Labelist 10 review: Versatile Mac label design software that’s worth paying for
The fastest way to design and print professional-looking labels, envelopes, letterhead, and more with a modern user interface and wide support for over 1,500 different types of stock as well as dedicated label printer hardware.
By J.R. Bookwalter
MacworldMAY 14, 2017 11:00 pm PDT
Image: J. R. Bookwalter/IDG
At a Glance
Versatile Mac software for designing, printing labels and more
Wide support for label stocks, dedicated printers
Shares UI design with other Chronos applications
Less convenient with dual-roll dedicated label printers
No new features for those who print black-and-white labels
Limited discounted upgrade window, requires macOS Sierra 10.12 or later
Price comparison from over 24,000 stores worldwide
I use my trusty
LabelWriter Twin Turbo daily to print postage, but when it comes to creating labels for personal or business purposes, using the included Dymo Label software is an exercise in frustration. It’s slow to open with a clunky, barebones user interface, and each major macOS update is accompanied by compatibility issues that take weeks to resolve.
This frustration has led me to consider paying for a better third-party label design application. As it turns out, the list of Mac alternatives is short, and most aren’t worth the money. But I did find one that works well enough to abandon DYMO’s own software, at least for now.
Labels and more
Despite the name,
Labelist 10 ($40) does more than just print labels. Successor to the venerable
SOHO Labels, this Mac application is also capable of printing envelopes (with or without mail merge), letterhead, directly to optical discs, and a variety of related media formats including CD cases, DVD wraps, and more.
If you own other Chronos software like
Greeting Card Shop, getting up to speed with Labelist is a breeze. All the company’s applications offer the same familiar user interface and feature set where applicable, with design tools neatly consolidated into a right-hand sidebar, and easily navigated buttons to switch between three types of design tools.
The Objects tab includes subcategories like Text, Shapes, Artwork, and Fields, which offers barcodes, counters, and more than 350 options for incorporating data stored in your macOS Contacts. Two other options offer direct hooks into Apple’s built-in media libraries—Photos for importing images, and Playlists for artwork or metadata from iTunes. You can also save frequently-used objects into collections under the Favorites tab.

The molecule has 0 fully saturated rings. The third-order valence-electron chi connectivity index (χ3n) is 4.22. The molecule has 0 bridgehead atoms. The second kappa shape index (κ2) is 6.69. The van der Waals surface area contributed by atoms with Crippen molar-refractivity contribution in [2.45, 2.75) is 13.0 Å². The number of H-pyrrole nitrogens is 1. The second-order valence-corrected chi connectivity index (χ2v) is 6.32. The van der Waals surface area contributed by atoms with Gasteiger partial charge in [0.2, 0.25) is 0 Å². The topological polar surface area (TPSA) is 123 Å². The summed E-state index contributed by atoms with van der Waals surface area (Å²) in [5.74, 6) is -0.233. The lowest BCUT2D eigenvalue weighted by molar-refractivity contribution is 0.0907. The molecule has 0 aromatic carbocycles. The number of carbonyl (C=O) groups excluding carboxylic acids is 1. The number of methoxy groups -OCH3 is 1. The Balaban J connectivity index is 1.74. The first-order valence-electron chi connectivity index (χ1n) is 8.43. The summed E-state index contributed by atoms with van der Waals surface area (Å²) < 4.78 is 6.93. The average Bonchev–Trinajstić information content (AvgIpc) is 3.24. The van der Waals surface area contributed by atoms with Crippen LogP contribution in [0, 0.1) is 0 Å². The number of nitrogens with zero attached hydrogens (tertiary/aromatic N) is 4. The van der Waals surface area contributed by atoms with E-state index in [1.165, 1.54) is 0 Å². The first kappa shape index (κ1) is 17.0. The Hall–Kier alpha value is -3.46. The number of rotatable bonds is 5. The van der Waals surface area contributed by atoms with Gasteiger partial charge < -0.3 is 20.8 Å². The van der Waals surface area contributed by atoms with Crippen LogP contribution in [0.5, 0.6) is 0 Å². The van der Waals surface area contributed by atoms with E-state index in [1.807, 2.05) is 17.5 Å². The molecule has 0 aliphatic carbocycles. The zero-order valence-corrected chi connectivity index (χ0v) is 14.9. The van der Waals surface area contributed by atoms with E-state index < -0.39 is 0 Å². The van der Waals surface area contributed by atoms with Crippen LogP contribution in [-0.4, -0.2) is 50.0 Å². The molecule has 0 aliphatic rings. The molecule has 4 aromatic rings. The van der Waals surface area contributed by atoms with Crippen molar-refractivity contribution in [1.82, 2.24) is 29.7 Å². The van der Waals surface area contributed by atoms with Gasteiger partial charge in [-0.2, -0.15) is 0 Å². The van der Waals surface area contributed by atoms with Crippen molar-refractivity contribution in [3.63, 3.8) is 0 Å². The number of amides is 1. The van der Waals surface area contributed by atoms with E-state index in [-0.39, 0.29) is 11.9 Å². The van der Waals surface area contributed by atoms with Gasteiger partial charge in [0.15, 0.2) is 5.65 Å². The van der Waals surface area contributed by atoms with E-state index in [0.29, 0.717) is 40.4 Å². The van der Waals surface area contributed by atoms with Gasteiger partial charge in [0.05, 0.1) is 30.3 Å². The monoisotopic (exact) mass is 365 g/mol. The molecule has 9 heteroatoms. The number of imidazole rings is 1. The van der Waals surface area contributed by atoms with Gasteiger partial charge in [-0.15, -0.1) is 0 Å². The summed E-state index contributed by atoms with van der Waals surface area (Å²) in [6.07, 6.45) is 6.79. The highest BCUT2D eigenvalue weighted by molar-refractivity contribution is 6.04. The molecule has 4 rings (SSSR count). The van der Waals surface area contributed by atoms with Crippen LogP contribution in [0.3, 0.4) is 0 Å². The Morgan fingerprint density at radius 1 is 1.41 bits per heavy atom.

Format is where users style, edit, arrange, or otherwise manipulate selected design elements. The third toolbar option, Canvas, allows users to work on designs that require multiple layers, or to otherwise tinker with display, grid, and printing options. I happen to be a fan of the Chronos “one UI fits all” approach, which works well here.
What separates Labelist 10 from other Chronos applications is the unique media types the software specializes in. There’s support for over 1,500 popular stocks manufactured by Avery, Neato, and others, including the former’s latest marketing labels designed for bottles, bags, and other types of retail packaging.
Likewise, Labelist 10 works with dedicated label printers manufactured by Dymo, Brother, and Seiko. Although my LabelWriter Twin Turbo is supported, choosing between the printer’s left and right label rolls can only be done from the macOS Paper Feed settings. By comparison, Dymo Label offers a convenient pulldown menu for selecting the desired roll or printing to both at once, a feature unavailable in Labelist.
Although you choose a document format for your specific printer or label type when starting a new project, it’s easy to change on the fly and the design automatically updates accordingly. Current format and label size are displayed across the bottom of the Design window for easy reference, and you can opt to use the same design for all labels on a page, or make each one unique. There are fewer prebuilt templates compared to other Chronos applications, but the available choices are quite good.
Like the recently updated
PrintLife 4 and
iScrapbook 7, new features exclusively revolve around color, which wasn’t as appealing for my own mostly black-and-white label needs. It’s worth noting this version requires macOS Sierra 10.12 or later, and discounted upgrades are only available for a limited time, a window that has already closed in this case.
Although new features are strictly for those who print in color, Labelist 10 is still one of the best ways to design labels on the Mac. Owners of a previous version will want to hold off for the next version, however, since discounted upgrades are no longer available.